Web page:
Q: Hi Nick, thanks for taking the time to sit down with me!
A: Always happy to take questions from an imaginary interviewer!
Q: Great, let’s get started! First, to let you know where I’m coming from, I have two credit cards. One of them is my primary card and one is my backup. I pay my credit card bill in full every month so that I don’t pay interest, and my credit card bill gives me 1% cash back every month. So I’m doing really well, right?
A: Ummm…. no.
Q: What do you mean? I made $150 in cashback last year!
Q: You promised there wouldn’t be any condescending sighs like that.
A: Okay, sorry, I’m being kind of a jackass. It’s just that… I mean… jeez, I’ve made multiples of that in a single transaction.
Q: What? That’s impossible!
A: Now see, there’s problem #1 right there: your attitude. There are lots of ways to have profitable relationships with banks, and the reason they exist is because most people have a little voice that says things like “That’s impossible!” or “I can’t do that!”
Q: So you’re telling me I could make a thousand dollars in a single credit card transaction.
A: You? No. Not even close, and frankly you probably never will. Not that that’s a bad thing, mind you. It takes a combination of experience, aptitude, and enthusiasm to do things like that, plus you usually have to be kind of weird. You’re short on all four counts.
Don’t get me wrong: it’s great that you’re responsible with credit cards. It’s great that you don’t carry any debt with them. All I’m saying is that you can–with minimal effort–do better than you’re doing right now.
Q: But this credit card stuff is so complicated!
A: There are literally millions of non-rocket scientists who manage to use coupons to save money at the grocery store. And you know what? Couponing is not any more complicated that basic credit card management. We’re not talking about a high cognitive burden.
But with that said, some people really do not have an aptitude for this stuff and should not try any of the stupid credit card tricks you see featured in blogs like this. Who should and shouldn’t? I have no idea. As those Greek oracles used to say, “Know thyself!” Except they said that in Greek, not English, because English hadn’t been invented yet.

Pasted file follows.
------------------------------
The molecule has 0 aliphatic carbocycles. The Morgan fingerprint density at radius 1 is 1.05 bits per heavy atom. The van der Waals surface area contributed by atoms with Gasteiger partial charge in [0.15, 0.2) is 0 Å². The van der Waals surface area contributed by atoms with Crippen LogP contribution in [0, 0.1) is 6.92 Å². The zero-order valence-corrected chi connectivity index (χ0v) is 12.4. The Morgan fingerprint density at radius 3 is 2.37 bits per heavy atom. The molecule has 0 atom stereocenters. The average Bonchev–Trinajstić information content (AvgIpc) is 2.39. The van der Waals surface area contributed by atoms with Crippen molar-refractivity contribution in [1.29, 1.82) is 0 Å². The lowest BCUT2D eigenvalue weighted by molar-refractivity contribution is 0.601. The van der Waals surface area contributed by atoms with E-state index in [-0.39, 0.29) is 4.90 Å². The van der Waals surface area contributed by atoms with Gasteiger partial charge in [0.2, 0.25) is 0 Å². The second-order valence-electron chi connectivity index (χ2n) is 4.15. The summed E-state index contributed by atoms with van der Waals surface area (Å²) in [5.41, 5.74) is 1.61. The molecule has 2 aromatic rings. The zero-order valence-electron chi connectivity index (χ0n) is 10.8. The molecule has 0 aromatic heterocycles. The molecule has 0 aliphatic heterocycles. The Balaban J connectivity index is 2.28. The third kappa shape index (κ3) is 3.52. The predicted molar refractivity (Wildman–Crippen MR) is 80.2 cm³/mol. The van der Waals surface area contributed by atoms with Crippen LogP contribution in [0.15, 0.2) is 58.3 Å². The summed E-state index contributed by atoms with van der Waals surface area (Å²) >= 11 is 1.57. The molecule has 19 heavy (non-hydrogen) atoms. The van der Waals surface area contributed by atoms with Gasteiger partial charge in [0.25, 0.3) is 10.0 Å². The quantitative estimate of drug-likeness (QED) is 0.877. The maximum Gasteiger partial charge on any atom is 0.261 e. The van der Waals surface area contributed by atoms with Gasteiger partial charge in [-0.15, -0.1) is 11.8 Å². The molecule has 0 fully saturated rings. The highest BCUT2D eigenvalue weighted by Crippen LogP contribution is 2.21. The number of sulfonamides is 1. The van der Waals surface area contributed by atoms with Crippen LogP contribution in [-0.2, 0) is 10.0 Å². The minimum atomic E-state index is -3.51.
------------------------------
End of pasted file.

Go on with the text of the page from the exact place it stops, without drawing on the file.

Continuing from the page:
But: there are still easy things you can do to transfer more money from banks to yourself.
Q: Okay smart guy, say I’m not cut out for the cutting edge stuff you guys do. Can you give me a simple way to improve the profitability of my banking relationships?
A: Two words: Fidelity Amex. 2% cashback on everything.
Q: I’m trying to think of a reason why this is too hard for me. Ummmm… how about, “I don’t have time for all these credit card shenanigans?”
A: It will take you about five minutes to fill out the credit card application online. After that, you’ll earn hundreds of extra dollars, if not thousands, over the life of the card. Assuming this 2% deal lasts forever, which it won’t, because nothing lasts forever, so I’m probably overselling this. But still, you’ll do well. Assuming, that is, that credit card use doesn’t induce higher spending from you.
But it really is that simple. Five minutes, thousands of dollars. Or at least hundreds. It’s better than GEICO.
Q: But won’t this hurt my credit rating?
A: No, one credit card application and one new account will not tank your credit rating. It will temporarily decrease your credit score; how much and for how long depends on the specifics of your situation, but unless you’re about to apply for a mortgage or auto loan you’re probably okay.
Q: So you’re telling me this is the best card?
A: No, there is no “best” card. Asking which credit card is the best is like asking which tool is the best–is it the socket wrench? The table saw? Which tool is best depends on what job you want to do. If you want to get a fairly high cash back rate without having to think too much, then in my opinion the Fidelity Amex is the best card for that job. It’s the only no-fee 2% card out there.
Q: So what are the best credit cards for all the other jobs?
A: Thank you very much for your questions! We’re all out of time for today, but we’ll be back soon with another exciting installment of “Q and A for people who don’t understand advanced credit cardology”! Or maybe not, I haven’t decided yet.